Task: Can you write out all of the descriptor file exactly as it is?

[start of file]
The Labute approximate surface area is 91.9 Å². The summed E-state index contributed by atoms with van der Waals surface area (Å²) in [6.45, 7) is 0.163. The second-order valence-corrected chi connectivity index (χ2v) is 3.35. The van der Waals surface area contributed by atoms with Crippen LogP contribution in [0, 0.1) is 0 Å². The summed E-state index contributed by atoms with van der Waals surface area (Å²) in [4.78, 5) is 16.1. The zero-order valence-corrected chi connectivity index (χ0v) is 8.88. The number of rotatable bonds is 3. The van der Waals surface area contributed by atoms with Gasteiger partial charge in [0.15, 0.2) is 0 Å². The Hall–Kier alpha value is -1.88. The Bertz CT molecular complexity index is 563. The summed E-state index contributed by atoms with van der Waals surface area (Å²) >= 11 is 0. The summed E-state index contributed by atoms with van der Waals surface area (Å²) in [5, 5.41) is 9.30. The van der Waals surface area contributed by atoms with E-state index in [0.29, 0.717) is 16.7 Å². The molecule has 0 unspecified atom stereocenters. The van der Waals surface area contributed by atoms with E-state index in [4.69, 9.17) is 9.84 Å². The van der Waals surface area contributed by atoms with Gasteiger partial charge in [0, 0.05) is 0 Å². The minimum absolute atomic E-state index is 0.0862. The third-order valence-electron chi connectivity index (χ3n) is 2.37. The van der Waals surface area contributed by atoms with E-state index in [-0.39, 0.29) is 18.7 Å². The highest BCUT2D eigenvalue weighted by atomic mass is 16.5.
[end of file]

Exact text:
The Labute approximate surface area is 91.9 Å². The summed E-state index contributed by atoms with van der Waals surface area (Å²) in [6.45, 7) is 0.163. The second-order valence-corrected chi connectivity index (χ2v) is 3.35. The van der Waals surface area contributed by atoms with Crippen LogP contribution in [0, 0.1) is 0 Å². The summed E-state index contributed by atoms with van der Waals surface area (Å²) in [4.78, 5) is 16.1. The zero-order valence-corrected chi connectivity index (χ0v) is 8.88. The number of rotatable bonds is 3. The van der Waals surface area contributed by atoms with Gasteiger partial charge in [0.15, 0.2) is 0 Å². The Hall–Kier alpha value is -1.88. The Bertz CT molecular complexity index is 563. The summed E-state index contributed by atoms with van der Waals surface area (Å²) >= 11 is 0. The summed E-state index contributed by atoms with van der Waals surface area (Å²) in [5, 5.41) is 9.30. The van der Waals surface area contributed by atoms with E-state index in [0.29, 0.717) is 16.7 Å². The molecule has 0 unspecified atom stereocenters. The van der Waals surface area contributed by atoms with E-state index in [4.69, 9.17) is 9.84 Å². The van der Waals surface area contributed by atoms with Gasteiger partial charge in [0, 0.05) is 0 Å². The minimum absolute atomic E-state index is 0.0862. The third-order valence-electron chi connectivity index (χ3n) is 2.37. The van der Waals surface area contributed by atoms with E-state index in [-0.39, 0.29) is 18.7 Å². The highest BCUT2D eigenvalue weighted by atomic mass is 16.5.